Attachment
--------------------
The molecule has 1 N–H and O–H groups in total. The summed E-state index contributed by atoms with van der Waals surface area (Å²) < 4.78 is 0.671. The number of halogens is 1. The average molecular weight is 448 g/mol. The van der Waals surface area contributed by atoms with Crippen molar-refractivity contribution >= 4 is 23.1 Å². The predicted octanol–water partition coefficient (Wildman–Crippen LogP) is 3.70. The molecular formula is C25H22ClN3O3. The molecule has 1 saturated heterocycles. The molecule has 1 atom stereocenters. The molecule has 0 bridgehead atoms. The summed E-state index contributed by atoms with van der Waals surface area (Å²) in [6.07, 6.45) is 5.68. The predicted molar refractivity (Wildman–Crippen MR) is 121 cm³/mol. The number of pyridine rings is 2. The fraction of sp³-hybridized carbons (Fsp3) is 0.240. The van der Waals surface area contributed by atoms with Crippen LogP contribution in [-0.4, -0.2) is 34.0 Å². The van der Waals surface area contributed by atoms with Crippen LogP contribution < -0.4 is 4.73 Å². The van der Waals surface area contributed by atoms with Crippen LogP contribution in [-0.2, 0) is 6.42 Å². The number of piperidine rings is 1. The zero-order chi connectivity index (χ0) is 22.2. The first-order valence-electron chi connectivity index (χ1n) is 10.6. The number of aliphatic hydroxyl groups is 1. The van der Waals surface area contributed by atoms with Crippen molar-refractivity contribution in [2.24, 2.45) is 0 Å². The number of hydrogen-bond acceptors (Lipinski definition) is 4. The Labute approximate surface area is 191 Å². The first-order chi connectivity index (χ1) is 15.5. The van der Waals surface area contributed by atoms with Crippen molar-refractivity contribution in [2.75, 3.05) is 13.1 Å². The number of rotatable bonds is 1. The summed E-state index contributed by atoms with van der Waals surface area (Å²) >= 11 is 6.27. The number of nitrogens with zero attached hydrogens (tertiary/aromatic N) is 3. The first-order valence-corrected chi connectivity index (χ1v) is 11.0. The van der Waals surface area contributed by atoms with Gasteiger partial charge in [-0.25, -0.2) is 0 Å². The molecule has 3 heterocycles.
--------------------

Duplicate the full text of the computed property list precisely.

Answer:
The molecule has 1 N–H and O–H groups in total. The summed E-state index contributed by atoms with van der Waals surface area (Å²) < 4.78 is 0.671. The number of halogens is 1. The average molecular weight is 448 g/mol. The van der Waals surface area contributed by atoms with Crippen molar-refractivity contribution >= 4 is 23.1 Å². The predicted octanol–water partition coefficient (Wildman–Crippen LogP) is 3.70. The molecular formula is C25H22ClN3O3. The molecule has 1 saturated heterocycles. The molecule has 1 atom stereocenters. The molecule has 0 bridgehead atoms. The summed E-state index contributed by atoms with van der Waals surface area (Å²) in [6.07, 6.45) is 5.68. The predicted molar refractivity (Wildman–Crippen MR) is 121 cm³/mol. The number of pyridine rings is 2. The fraction of sp³-hybridized carbons (Fsp3) is 0.240. The van der Waals surface area contributed by atoms with Crippen LogP contribution in [-0.4, -0.2) is 34.0 Å². The van der Waals surface area contributed by atoms with Crippen LogP contribution < -0.4 is 4.73 Å². The van der Waals surface area contributed by atoms with Crippen LogP contribution in [-0.2, 0) is 6.42 Å². The number of piperidine rings is 1. The zero-order chi connectivity index (χ0) is 22.2. The first-order valence-electron chi connectivity index (χ1n) is 10.6. The number of aliphatic hydroxyl groups is 1. The van der Waals surface area contributed by atoms with Crippen molar-refractivity contribution in [2.24, 2.45) is 0 Å². The number of hydrogen-bond acceptors (Lipinski definition) is 4. The Labute approximate surface area is 191 Å². The first-order chi connectivity index (χ1) is 15.5. The van der Waals surface area contributed by atoms with Crippen molar-refractivity contribution in [2.75, 3.05) is 13.1 Å². The number of rotatable bonds is 1. The summed E-state index contributed by atoms with van der Waals surface area (Å²) >= 11 is 6.27. The number of nitrogens with zero attached hydrogens (tertiary/aromatic N) is 3. The first-order valence-corrected chi connectivity index (χ1v) is 11.0. The van der Waals surface area contributed by atoms with Gasteiger partial charge in [-0.25, -0.2) is 0 Å². The molecule has 3 heterocycles.